The distinctive feature of the Topographie is that it shows approximately twenty antique constructions that Chastillon had seen during his numerous trips with the army. This large collection is original in its content. In fact, beside the well-known ruins at Poitiers, at Saintes or in Bordeaux there are the more modest vestiges at Tonnay-Charente and at Varaize, at Drevant-sur-Cher, and even those at Metz with the famous aqueduct of Jouy-aux-Arches. The remaining antique city gates in Reims are very visible in the engraving, and the one of Boulogne shows the Tour d’Odre. Chastillon also drew the vestiges of the thermal baths at Cluny, known for a long time although misidentified as the Palace of Julian the Apostate.
     Some copies of the Topographie have a title page dated 1641 but have a few plates with a later date (Pastoureau, 1984, p. 97). It was reprinted in 1648 and in 1655, evidence of the public’s enthusiasm for this type of purely visual book. But it was quickly overshadowed by the more appealing publications by Merian, Perelle, Silvestre and even Marot. Nevertheless, as is, the Topographie, a rare book of which there are only approximately fifteen copies, putting all the editions together, remains an exceptional source of documentation.

Frédérique Lemerle (Centre national de la recherche scientifique, CESR, Tours) – 2014

Critical bibliography

F. Boudon, “La Topographie française de Claude Chastillon: propositions pour une grille d’analyse des gravures”, Les Cahiers de la recherche architecturale, 18, 1985, pp. 54-65.

F. Boudon & J. Blécon, “Le réel et l’imaginaire dans l’œuvre de Claude Chastillon” (ordered by the ministère de l’Urbanisme, 1983), unpublished.

D. Buisseret, “Les ingénieurs du roi au temps de Henri IV”, Annales de la Section de géographie, 77, 1964, pp. 13-84.

D. Buisseret, Ingénieurs et fortifications avant Vauban. L’organisation d’un service royal aux XVIe-XVIIe siècles, Paris, CTHS, 2000, pp. 69-73.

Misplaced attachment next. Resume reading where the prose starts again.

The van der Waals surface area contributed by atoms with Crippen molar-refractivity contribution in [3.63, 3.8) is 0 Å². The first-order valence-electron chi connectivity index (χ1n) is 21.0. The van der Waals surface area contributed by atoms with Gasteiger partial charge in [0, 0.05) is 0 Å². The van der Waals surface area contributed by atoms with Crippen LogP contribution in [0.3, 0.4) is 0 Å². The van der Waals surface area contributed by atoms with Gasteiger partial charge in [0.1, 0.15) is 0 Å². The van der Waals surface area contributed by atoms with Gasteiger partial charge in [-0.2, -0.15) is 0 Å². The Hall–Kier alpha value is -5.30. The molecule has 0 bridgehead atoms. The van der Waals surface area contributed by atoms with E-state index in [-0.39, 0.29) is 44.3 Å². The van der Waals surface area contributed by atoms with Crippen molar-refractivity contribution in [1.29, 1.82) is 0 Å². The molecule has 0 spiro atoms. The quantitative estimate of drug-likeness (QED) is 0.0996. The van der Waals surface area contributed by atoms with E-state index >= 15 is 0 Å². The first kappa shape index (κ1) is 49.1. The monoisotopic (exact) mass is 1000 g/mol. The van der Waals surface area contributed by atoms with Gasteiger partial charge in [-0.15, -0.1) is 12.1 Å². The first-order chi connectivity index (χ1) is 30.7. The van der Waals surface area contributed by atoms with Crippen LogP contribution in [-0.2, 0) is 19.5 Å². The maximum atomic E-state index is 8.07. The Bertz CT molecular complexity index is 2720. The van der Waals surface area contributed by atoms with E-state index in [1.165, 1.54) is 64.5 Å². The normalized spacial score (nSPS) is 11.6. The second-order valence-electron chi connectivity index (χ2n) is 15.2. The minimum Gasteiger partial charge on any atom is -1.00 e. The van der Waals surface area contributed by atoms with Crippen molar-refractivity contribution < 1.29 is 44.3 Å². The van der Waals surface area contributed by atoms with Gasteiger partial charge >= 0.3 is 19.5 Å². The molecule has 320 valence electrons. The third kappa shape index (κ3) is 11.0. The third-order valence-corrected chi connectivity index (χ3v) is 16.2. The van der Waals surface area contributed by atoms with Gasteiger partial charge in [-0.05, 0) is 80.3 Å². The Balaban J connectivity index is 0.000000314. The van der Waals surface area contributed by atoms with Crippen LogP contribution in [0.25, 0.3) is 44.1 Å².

M. Dumolin, Essai sur Claude Chastillon et son œuvre, Paris, s.d., typed manuscript at the Bibliothèque nationale (Estampes, YB3 2725 4°).

M. Grivel, Le commerce de l’estampe à Paris au XVIIe siècle, Geneva, Droz, 1986, pp. 282.

M. Herme-Renault, “Claude Chastillon et sa ‘Topographie française’ ”, Bulletin monumental, 139-3, 1981, pp. 141-163.

F. Lemerle, La Renaissance et les antiquités de la Gaule, Turnhout, Brepols, 2005, pp. 77-78.

M. Pastoureau (in collaboration with F. Lestringant), Les atlas français, XVIe-XVIIe siècles: répertoire bibliographique et études, Paris, Bibliothèque nationale, 1984, pp. 120-124.

M. Préaud, P. Casselle, M. Grivel & C. Le Bitouzé, Dictionnaire des éditeurs d’estampes à Paris sous l’Ancien Régime, Paris, Promodis, 1987, pp. 56-57.

J. Proust-Perrault, “Claude Chastillon et sa bibliothèque parisienne”, Les Cahiers de la Rotonde, 1997, pp. 115-144.

J.-P. Ravaux, Claude Chastillon (vers 1560-1616) et sa Topographie française, à l’aide de renseignements inédits, Châlons-en-Champagne, 1998.

R.-A Weigert, Inventaire du fonds français. Graveurs du XVIIe siècle, Paris, Bibliothèque nationale, 1939, 1, pp. 393-394.

R.-A Weigert, Inventaire du fonds français. Graveurs du XVIIe siècle, Paris, Bibliothèque nationale, 1951, 2, pp. 307-381.